farm sector, especially the smallholder sector, and the labour-intensity of
the farming system. Farming systems with fertile soils, abundant and well-distributed
rainfall and a wide range of crops are less likely to be sensitive to labour
loss than those with poor soils, little rainfall and a limited range of crops,
regardless of the degree of peak labour demand (FAO, 1994a; Panos Institute,
1992: chapter 6). For example, Uganda's farming systems are less vulnerable
to the HIV epidemic than the maize-based cropping systems of southern Africa,
because Uganda has fertile soil, a tropical climate, abundant land and rain
and a staple diet based on drought-resistant and low-labour cassava, sweet potato,
millet and matooke (green bananas). In southern Africa, when morbidity
and mortality or burials coincide with certain agricultural activities (such
as weeding and harvesting), crop yields are likely to decline.
Factors that determine the sensitivity of agriculture to labour loss resulting from AIDS include (FAO, 1988):
The adverse effects of HIV/AIDS on agriculture and rural development are manifested
primarily as loss of labour supply and on- and off-farm income.
Loss of labour supply can contribute to reductions in productivity, yields and agricultural output. For example, according to a survey on communal agriculture conducted by the Zimbabwe Farmers' Union, agricultural output in Zimbabwe has declined by nearly 20 percent among households affected by AIDS. Maize production by smallholder farmers and commercial farms has declined by 61 percent because of illness and death from AIDS. Cotton, vegetables, groundnut and sunflower crops have been cut by nearly half, and cattle farming has declined by almost one-third.
The loss of on- and off-farm income (including remittance income) may reduce household income dramatically and may have repercussions on investments in agriculture, household nutrition and health, children's schooling, etc. The combined loss of labour supply and household income may, in some instances, increase food and livelihood insecurity and severely undermine the resilience of household coping mechanisms.
The impact of HIV/AIDS is most severe on smallholder agriculture which, through
its effects at the household level, is the primary economic sector and engine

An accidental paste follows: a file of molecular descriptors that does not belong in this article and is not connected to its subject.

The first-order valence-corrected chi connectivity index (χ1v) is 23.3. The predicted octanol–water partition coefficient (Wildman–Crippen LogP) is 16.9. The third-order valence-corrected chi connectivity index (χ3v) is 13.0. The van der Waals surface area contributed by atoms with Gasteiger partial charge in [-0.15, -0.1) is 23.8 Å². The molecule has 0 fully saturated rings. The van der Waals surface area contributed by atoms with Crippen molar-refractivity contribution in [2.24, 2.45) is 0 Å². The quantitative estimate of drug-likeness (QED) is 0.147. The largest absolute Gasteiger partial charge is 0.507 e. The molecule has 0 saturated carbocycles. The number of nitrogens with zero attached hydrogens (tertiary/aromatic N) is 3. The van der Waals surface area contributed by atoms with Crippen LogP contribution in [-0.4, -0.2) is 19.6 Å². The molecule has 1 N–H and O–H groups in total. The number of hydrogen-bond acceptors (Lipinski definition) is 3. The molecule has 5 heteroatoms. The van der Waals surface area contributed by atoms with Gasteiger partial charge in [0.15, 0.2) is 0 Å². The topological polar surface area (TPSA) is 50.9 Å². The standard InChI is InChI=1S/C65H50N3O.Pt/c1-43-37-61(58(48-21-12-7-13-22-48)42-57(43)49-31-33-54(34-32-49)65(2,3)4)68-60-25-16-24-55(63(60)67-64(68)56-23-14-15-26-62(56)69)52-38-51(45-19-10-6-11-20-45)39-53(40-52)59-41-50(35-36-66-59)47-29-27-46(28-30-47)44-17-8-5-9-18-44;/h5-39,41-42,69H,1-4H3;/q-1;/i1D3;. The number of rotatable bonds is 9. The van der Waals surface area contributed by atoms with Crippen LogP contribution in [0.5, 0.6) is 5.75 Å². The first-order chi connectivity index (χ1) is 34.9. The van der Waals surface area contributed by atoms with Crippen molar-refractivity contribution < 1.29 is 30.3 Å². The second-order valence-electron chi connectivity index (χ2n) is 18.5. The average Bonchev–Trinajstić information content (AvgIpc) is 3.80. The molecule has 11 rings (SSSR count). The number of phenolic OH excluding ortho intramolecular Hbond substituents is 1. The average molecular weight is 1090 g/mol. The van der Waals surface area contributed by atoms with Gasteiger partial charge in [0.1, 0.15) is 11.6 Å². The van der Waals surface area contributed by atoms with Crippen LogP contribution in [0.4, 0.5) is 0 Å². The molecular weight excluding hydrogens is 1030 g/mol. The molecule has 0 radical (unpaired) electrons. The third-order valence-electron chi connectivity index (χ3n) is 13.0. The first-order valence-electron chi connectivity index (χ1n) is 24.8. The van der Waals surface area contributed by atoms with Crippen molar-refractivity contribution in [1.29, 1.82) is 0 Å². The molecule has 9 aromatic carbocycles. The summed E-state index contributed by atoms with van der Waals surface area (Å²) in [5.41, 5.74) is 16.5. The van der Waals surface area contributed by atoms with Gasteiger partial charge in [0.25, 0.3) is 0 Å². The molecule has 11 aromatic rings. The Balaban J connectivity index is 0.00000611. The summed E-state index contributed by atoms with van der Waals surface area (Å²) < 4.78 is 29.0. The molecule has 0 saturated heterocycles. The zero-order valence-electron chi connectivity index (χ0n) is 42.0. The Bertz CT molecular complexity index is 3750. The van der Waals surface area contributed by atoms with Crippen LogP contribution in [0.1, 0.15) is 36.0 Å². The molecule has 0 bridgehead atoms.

of growth in many sub-Saharan African countries. Many farm households are sustained
by cash remittances from male migrant heads of household and the earnings of
women working in farming and/or the informal sector. Smallholder agriculture
in sub-Saharan Africa relies almost exclusively on family labour - often the
only productive resource that poor people have.
In Malawi, for instance, 87 percent of the population earns its living from agriculture. About 80 percent of the country's food comes from subsistence farming. Most smallholder farmers cultivate less than 1 ha, with women performing about 87 percent of agricultural work. Last but not least, labour is in short supply in Malawi (Malawi Ministry of Agriculture and Irrigation, 1998). Given these characteristics of the agricultural sector, HIV/AIDS can constitute a serious threat to smallholder agriculture and to food and livelihood security.
In particular, HIV/AIDS-related morbidity and mortality have an adverse impact on the productive capacity of rural households. This affects a number of parameters, including:
A recent study of orphan-headed households in Kenya found that many of them were losing the essential skills needed for agricultural production. When asked if they knew where to get information on food production, a staggering 82 percent of the orphans replied in the negative (Ayieko, 1997).
|AGRICULTURAL SKILLS CITED AS LACKING BY ORPHAN-HEADED HOUSEHOLDS IN KENYA|
Area of need
Seed selection and sowing
Harvesting and storage
Use of fertilizers
Use of farm chemicals
Raising farm animals
Marketing farm produce
Most of the above
Source: Ayieko, 1997.
About 80 percent of orphan-headed households expressed the need to enhance their knowledge of agriculture and improved practices. Only about 7 percent of these households had adequate knowledge of agricultural production. More commonly, surviving young widows are often not familiar with farming methods for certain cash crops that were previously grown by their husbands, or with marketing operations. For a growing number of survivors, therefore, access to agricultural skills (inclusive of improved farming practices, farm management and marketing) is critical. It should be emphasized that the value of so-called "unskilled" labour in agriculture has been greatly underestimated. In fact, people who are commonly thought of as unskilled have accumulated location- and task-specific skills that can be very difficult to replace (Cohen, 2000).
The impact of HIV/AIDS on commercial agriculture has been significant but not
uniform. One recent FAO study claimed that Kenya's commercial agricultural sector
is facing a severe social and economic crisis resulting from the impact of HIV
(FAO/UNDP, 1999). Other studies have shown that the HIV epidemic has a highly
diverse impact on agro-estates. In some cases, it neither cripples company operations
nor seriously affects profitability. For example, on a sugar estate in Zambia